The person needs to continue to take good care of their teeth and gums to help prevent tooth decay.
Radiation to the neck area to treat NHL can cause hypothyroidism (a decrease in thyroid function). The thyroid gland makes hormones that help regulate and maintain many body functions. Symptoms of hypothyroidism include fatigue, hair loss, brittle nails, dry skin or changes in menstruation in women.
Hypothyroidism usually develops 3–4 years after treatment, but can also occur several years later.
Thyroid function is checked and daily medications (thyroid hormone replacement) may be needed to regulate the thyroid gland.
Problems with thyroid function are often permanent.
When radiation therapy is given to the pelvis to treat NHL, it may affect fertility. The reproductive organs may be affected by radiation therapy, depending on the dose of radiation therapy given. Women may experience premature menopause or infertility if the ovaries receive radiation. Men may have reduced or stopped sperm production during therapy if the testicles receive radiation. Depending on the dose received, this may result in infertility. When possible, measures are taken to shield or protect the reproductive organs from radiation as long as the NHL can still be adequately treated. This can help the person maintain their fertility.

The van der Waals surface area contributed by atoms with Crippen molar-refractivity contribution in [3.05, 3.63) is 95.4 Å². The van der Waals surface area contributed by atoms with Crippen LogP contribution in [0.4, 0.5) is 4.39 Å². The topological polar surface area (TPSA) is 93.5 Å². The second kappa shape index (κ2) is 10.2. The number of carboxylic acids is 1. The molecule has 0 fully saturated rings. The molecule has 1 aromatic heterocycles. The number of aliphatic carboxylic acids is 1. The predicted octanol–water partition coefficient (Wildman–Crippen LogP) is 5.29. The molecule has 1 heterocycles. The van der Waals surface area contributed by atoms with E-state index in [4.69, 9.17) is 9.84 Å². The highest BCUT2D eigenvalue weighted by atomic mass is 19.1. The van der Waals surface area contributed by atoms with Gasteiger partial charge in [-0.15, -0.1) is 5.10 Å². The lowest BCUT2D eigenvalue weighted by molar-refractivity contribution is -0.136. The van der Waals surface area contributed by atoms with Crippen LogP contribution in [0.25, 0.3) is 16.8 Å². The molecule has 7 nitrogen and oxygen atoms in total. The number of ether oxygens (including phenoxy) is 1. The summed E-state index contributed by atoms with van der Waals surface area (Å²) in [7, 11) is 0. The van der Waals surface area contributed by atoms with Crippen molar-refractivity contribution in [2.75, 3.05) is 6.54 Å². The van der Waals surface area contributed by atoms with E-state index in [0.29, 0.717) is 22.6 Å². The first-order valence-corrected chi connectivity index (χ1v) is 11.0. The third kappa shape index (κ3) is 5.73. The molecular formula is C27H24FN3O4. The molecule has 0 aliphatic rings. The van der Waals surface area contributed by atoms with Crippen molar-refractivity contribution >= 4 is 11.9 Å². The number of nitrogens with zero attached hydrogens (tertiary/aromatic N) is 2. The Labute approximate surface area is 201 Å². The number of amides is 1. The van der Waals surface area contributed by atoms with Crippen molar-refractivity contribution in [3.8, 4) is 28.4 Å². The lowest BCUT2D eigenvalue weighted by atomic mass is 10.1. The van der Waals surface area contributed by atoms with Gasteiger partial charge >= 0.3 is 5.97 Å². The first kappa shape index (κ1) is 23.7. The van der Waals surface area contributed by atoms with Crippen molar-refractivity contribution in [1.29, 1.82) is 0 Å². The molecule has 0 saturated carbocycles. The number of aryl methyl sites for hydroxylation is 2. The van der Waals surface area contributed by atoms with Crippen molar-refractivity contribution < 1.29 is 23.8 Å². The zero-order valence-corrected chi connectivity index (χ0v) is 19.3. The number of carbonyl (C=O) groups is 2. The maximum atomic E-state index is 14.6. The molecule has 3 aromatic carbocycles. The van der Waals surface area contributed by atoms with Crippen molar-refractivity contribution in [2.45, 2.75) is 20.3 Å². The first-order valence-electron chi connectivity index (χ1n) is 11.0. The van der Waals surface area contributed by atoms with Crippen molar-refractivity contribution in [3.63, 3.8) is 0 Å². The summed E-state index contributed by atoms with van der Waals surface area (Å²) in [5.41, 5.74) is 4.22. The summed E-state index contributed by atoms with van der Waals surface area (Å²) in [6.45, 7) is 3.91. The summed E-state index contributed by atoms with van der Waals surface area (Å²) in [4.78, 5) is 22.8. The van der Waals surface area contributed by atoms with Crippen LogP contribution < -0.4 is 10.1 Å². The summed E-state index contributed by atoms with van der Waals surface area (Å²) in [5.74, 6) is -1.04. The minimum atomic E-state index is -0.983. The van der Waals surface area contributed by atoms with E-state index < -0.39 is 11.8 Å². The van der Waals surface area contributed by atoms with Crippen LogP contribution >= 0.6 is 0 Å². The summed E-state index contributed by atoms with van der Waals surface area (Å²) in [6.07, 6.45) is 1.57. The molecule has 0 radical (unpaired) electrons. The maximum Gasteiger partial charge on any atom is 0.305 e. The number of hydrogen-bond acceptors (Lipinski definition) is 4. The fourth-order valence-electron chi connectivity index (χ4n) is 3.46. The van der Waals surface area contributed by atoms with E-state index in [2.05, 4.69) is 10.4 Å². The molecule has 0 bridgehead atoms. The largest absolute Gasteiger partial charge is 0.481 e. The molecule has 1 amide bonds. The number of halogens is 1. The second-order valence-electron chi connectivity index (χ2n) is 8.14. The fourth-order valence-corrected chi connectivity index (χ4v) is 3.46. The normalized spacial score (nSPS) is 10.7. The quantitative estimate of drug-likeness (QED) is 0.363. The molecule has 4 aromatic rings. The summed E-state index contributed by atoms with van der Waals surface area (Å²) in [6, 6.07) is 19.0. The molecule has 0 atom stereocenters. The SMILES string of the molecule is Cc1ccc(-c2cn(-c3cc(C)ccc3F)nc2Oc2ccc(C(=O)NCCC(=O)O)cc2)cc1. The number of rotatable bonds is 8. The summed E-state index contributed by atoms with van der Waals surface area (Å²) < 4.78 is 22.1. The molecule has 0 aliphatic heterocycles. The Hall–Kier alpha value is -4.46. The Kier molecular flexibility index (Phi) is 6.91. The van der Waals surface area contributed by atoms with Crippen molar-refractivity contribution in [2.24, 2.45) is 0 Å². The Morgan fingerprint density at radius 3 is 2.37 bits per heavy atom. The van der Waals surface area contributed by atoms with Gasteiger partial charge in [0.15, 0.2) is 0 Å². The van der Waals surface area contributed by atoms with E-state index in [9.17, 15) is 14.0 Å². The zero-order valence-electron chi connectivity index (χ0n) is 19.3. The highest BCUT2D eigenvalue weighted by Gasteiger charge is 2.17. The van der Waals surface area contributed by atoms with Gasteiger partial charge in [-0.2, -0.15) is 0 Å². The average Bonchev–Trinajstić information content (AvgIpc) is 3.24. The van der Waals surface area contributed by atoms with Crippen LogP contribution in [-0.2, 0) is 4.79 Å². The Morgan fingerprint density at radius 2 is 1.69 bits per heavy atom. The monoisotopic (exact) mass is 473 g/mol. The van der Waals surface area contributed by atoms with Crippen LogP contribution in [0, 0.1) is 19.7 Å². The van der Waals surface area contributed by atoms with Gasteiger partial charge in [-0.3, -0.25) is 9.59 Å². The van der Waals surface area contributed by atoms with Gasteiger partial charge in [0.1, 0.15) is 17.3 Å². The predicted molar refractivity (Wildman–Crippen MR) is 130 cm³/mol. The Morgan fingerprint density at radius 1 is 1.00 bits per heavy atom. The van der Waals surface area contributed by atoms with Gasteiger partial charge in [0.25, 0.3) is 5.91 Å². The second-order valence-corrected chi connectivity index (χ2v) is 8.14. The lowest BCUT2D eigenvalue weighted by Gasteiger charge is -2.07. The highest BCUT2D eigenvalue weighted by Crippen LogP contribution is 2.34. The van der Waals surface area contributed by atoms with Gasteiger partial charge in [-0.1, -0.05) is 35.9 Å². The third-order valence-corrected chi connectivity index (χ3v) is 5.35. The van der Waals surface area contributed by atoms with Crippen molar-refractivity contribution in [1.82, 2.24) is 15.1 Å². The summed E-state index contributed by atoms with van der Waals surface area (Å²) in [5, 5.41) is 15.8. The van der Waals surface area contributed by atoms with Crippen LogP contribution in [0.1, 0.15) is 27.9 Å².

High doses of radiation therapy to the chest to treat NHL can cause heart and lung problems. Lung problems can occur if the trachea and bronchi are in the treatment area and become irritated by radiation therapy. Lung problems sometimes start during radiation treatment, but usually occur a few months or more after treatment is completed.
Heart problems are not very common with radiation therapy to the chest, but they can occur as a late problem. Heart problems may occur if the treatment area includes the heart and mediastinummediastinumThe space in the chest between the lungs, breastbone and spine that contains the heart, great blood vessels, thymus, trachea (windpipe), esophagus and lymph nodes., and especially if anthracycline chemotherapy drugs are also given to treat NHL.
Heart and lung problems can be managed, but are often long-standing problems.
Radiation therapy to the brain to treat certain types of lymphoma that can affect the brain, such as primary CNS lymphoma (PCNSL), can cause changes in cognitive functioning and other neurologic problems. These are more likely to occur after treatment and are often long-standing problems.
There is a small risk that young women who had radiation therapy to the chest to treat their NHL can later develop breast cancer. The risk for breast cancer depends on the age of the woman when she received radiation therapy and if chemotherapy was also given. The benefit of treating the lymphoma usually far outweighs the risk of developing a second cancer from radiation therapy treatment.